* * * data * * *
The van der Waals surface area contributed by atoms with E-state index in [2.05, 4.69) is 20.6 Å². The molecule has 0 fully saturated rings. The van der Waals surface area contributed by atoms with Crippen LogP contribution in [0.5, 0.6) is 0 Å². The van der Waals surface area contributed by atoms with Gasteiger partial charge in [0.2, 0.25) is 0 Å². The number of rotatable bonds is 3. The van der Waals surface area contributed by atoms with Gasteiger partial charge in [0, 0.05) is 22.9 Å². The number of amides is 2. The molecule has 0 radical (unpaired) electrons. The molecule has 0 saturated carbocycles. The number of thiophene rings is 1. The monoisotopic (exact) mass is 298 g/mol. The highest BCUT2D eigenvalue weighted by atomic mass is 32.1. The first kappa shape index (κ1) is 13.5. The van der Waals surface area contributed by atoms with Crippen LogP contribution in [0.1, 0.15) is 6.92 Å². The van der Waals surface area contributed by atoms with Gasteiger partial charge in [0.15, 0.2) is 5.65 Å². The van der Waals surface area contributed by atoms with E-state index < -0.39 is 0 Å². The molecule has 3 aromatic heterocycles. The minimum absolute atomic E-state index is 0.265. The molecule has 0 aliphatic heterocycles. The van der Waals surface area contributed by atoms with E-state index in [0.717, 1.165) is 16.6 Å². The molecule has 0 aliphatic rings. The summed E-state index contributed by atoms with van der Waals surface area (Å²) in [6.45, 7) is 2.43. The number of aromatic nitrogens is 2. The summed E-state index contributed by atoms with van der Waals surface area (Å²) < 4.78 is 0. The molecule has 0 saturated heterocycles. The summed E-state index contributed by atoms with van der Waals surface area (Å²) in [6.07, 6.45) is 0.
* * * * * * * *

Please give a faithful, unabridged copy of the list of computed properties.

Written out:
The van der Waals surface area contributed by atoms with E-state index in [2.05, 4.69) is 20.6 Å². The molecule has 0 fully saturated rings. The van der Waals surface area contributed by atoms with Crippen LogP contribution in [0.5, 0.6) is 0 Å². The van der Waals surface area contributed by atoms with Gasteiger partial charge in [0.2, 0.25) is 0 Å². The number of rotatable bonds is 3. The van der Waals surface area contributed by atoms with Gasteiger partial charge in [0, 0.05) is 22.9 Å². The number of amides is 2. The molecule has 0 radical (unpaired) electrons. The molecule has 0 saturated carbocycles. The number of thiophene rings is 1. The monoisotopic (exact) mass is 298 g/mol. The highest BCUT2D eigenvalue weighted by atomic mass is 32.1. The first kappa shape index (κ1) is 13.5. The van der Waals surface area contributed by atoms with Crippen LogP contribution in [0.1, 0.15) is 6.92 Å². The van der Waals surface area contributed by atoms with Gasteiger partial charge in [0.15, 0.2) is 5.65 Å². The van der Waals surface area contributed by atoms with E-state index < -0.39 is 0 Å². The molecule has 3 aromatic heterocycles. The minimum absolute atomic E-state index is 0.265. The molecule has 0 aliphatic heterocycles. The van der Waals surface area contributed by atoms with E-state index in [0.717, 1.165) is 16.6 Å². The molecule has 0 aliphatic rings. The summed E-state index contributed by atoms with van der Waals surface area (Å²) in [6.45, 7) is 2.43. The number of aromatic nitrogens is 2. The summed E-state index contributed by atoms with van der Waals surface area (Å²) < 4.78 is 0. The molecule has 0 saturated heterocycles. The summed E-state index contributed by atoms with van der Waals surface area (Å²) in [6.07, 6.45) is 0.